Discover more from Follow Friday
New episode! "Let's Get Physical" author Danielle Friedman
Cooking in the nude, human footballs, no filters, and four of Danielle's favorite people to follow online.
Welcome to the Follow Friday newsletter! I’m your host, Eric Johnson.
Every week, I’ll share full transcripts of each segment from the newest episode of the Follow Friday podcast. This week’s guest is award-winning journalist Danielle Friedman, the author of Let's Get Physical: How Women Discovered Exercise and Reshaped the World.
Before we get to Danielle, though, we gotta talk about Elon Musk buying Twitter. The deal hasn’t gone through yet, but people are already gaming out how the site might change under his stewardship. I particularly liked Charlie Warzel’s post in The Atlantic, “The Worst-Case Scenario for Elon Musk's Twitter.”
As I mentioned in this space last week, one of the fundamental values of Follow Friday is that “inclusion of and respect for diverse voices is everyone’s responsibility,” and it seems possible — maybe probable — that the future of Twitter will be less inclusive and less diverse. I’ve certainly learned a lot over the years from marginalized people who use Twitter to share their lived experience.
This is why I’m glad that Follow Friday swears no fealty to any one social media platform. Twitter already had plenty of problems, and TikTok and Instagram have them, too. Whatever happens next, wherever the best people you should be following go, our guests will always have the freedom to tell us how to find them.
Danielle Friedman (Let's Get Physical): Cooking in the nude, human footballs, no filters
On the internet, body shaming is alive and well, nutrition advice can be wildly inaccurate, and it's a lot easier to scroll through Instagram for hours than to get up and go for a run. But Danielle Friedman, who literally wrote the book on women's fitness, says there's one extremely good thing that social media has done for our bodies, which we shouldn't ignore.
"Body acceptance activist Virgie Tovar told me that social media has given a voice to the people who have always been the majority in number, but not in influence," Danielle says.
"You don't have to go through all of the traditional channels to be visible. You can just start posting selfies and find an audience and build an audience that way. And I know it's easier said than done, but in spending years researching this history, that is a significant shift."
ERIC: Today on the show is award-winning journalist Danielle Friedman, whose work has appeared in the New York Times, NBC News, The Cut, and more. Her first book, which came out earlier this year, is called Let's Get Physical: How Women Discovered Exercise and Reshaped the World.
You can find Danielle on Instagram @daniellefriedmanwrites and on Twitter @DFriedmanWrites. Danielle, welcome to Follow Friday. I'm so glad to have you here.
DANIELLE: I'm so glad to be here. Thank you so much for having me.
ERIC: Of course. In your book, you trace women's fitness culture back to the 1960s. And each chapter is about these different people who started movements between then and now, sort of advancing the culture. Can you talk a little bit about where we are now with online fitness culture? Was there any one trailblazer that you found who brought women's fitness culture online?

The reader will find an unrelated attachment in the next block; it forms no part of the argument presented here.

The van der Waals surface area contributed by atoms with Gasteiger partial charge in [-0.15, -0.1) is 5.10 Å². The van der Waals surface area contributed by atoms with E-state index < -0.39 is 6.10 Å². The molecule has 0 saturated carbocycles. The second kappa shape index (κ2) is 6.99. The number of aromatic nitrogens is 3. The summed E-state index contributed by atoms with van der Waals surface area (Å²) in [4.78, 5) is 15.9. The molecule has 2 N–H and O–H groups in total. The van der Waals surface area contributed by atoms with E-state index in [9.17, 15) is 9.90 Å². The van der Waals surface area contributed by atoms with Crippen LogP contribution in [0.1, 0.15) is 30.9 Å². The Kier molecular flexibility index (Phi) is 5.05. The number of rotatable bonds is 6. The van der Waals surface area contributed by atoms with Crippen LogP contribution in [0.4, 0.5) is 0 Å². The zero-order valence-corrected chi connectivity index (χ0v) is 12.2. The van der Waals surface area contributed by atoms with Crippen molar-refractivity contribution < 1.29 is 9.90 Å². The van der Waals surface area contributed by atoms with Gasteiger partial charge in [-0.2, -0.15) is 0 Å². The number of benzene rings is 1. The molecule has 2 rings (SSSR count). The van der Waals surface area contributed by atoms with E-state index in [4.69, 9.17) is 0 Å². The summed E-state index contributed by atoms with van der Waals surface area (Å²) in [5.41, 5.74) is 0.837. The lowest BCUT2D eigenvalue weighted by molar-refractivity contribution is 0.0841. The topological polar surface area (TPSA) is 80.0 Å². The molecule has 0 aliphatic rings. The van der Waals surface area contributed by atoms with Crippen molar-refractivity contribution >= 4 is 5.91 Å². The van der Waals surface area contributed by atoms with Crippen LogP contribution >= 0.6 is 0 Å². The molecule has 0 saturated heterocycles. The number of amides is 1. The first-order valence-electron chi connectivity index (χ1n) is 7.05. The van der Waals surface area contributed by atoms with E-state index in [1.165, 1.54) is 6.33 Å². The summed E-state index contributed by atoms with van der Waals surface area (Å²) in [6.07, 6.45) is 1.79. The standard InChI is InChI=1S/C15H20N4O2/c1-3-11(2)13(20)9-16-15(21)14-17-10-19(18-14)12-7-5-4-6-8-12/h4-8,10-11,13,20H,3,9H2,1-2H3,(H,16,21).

DANIELLE: Great question. Yes. We're currently living in a moment where fitness culture, in general, is sort of ubiquitous, all-consuming. Many people now consider fitness a way of life, and that sort of translates and holds true for social media as well.
There are many people that I could credit with helping to bring fitness online, but I'll just mention the one who I focus on in my book, who I think has had a tremendous impact on the next frontier for fitness. And that is Jessamyn Stanley. She is the founder of The Underbelly. She is a fat, queer yoga practitioner.
My book's first chapter is titled Reduce and the last chapter is entitled Expand because that sort of charts the direction that our thinking about fitness is going in; our thinking of what a fit body looks like, who fitness is for. Jessamyn has done and is doing a tremendous amount of work to increase body diversity and expand inclusiveness in fitness.
ERIC: This is something that I was thinking about, which is that, in my head when I think about online fitness culture, I think about people who are maybe posting gym selfies all the time. Obviously, it's great if you're able to go to the gym, working out is great, but that can perpetuate body image issues and that can possibly do more harm than good.
So do you think that we are making progress? Do you think that as a culture we are improving on that front overall?
DANIELLE: I think we're at the beginning of a very important and significant shift. Social media, obviously, can be such a minefield when it comes to body image. But I often think about something that the body acceptance activist, Virgie Tovar, told me while reporting my book, which is that social media has given a voice to the people who have always been the majority in number but not in influence.
So in my book, so much of what I explored was the cultural conversation that was happening between pop culture, women's magazines — influencers of their day — and women as far as how women believed they needed to look to be socially acceptable.
And now, one way of looking at social media is that it's allowed for more of a two-way conversation. There's a pushback. You don't have to go through all of the traditional channels to be visible. You can just start posting selfies and find an audience and build an audience that way. And I know it's easier said than done, but in spending years researching this history, that is a really significant shift.